The case would be very little better with that large portion of Piedmont Virginia embracing the valley of the James, stretching down to the Carolina line on the South, and back to the Blue Ridge on the West--populated by probably the most worthy, moral, and honest people, take them all in all, to be found on the globe — and growing as its staple a quality of tobacco noted throughout all the markets for its rare excellence and value.--Free, white industry can never be adapted to the tobacco crop. The plant is an article requiring minute assortment for manufacture and market, and must be grown in large quantities to admit of this searching classification. In order to secure large profits, it requires large plantations for its growth, large forces for its cultivation, large barns for its cure. It requires a life-time's education for its proper management, and the charge of the salary of the overseer qualified for superintending the manipulation of the plant in all its stages of growth and handing, diminishes in percentage as the area cultivated, the force employed, and the quantity raised, are magnified. The larger the number of slaves employed in the crop, the greater is the opportunity of using the labor of women and children in its lighter manipulations, whose services thus become as valuable as those of adult males. In short, the numerous and tedious manipulations required by this plant in its growth and preparation for market, place its cultivation in small quantities by one or two persons out of the question, and render numbers of hands absolutely necessary to the profit and success of the crop. To depopulate of its slaves the fine region of tobacco country now under consideration is, therefore, to destroy the tobacco cultivation in Virginia almost altogether, and to rob her of the leading staple of her wealth. It is to convert the South-Side into a wilderness, until revolution in some remote future age, or repudiation, shall open it to Yankee squatters and peddlers in search of free land, free lumber, and free negro customers.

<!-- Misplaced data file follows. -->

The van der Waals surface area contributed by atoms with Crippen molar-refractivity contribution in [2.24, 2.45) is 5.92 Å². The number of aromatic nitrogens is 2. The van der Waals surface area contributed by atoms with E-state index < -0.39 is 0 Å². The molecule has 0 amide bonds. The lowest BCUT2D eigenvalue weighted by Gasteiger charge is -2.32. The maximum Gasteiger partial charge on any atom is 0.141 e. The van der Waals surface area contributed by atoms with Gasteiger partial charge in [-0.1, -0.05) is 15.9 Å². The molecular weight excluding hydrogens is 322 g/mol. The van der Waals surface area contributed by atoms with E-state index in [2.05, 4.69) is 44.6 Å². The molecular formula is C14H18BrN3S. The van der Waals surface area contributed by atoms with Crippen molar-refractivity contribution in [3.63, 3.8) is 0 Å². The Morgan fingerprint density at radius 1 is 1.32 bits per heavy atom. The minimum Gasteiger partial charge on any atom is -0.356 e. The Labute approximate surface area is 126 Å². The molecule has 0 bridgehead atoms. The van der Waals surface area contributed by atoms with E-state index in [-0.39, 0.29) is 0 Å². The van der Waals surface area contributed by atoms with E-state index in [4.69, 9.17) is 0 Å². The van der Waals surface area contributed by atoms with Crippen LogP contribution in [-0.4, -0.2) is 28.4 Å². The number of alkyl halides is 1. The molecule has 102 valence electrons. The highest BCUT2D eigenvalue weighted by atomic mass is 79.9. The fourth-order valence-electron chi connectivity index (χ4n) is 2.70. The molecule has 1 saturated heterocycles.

With her Tide-water districts depopulated, with her great tobacco-growing regions reduced to a wilderness, with all the other of her grand divisions groaning under insupportable taxation, and with her commerce lost, Virginia will present a spectacle of poverty and helplessness as a Northern State, to which even Poland, Ireland, Venetia or Hungary fails to furnish an adequate parallel.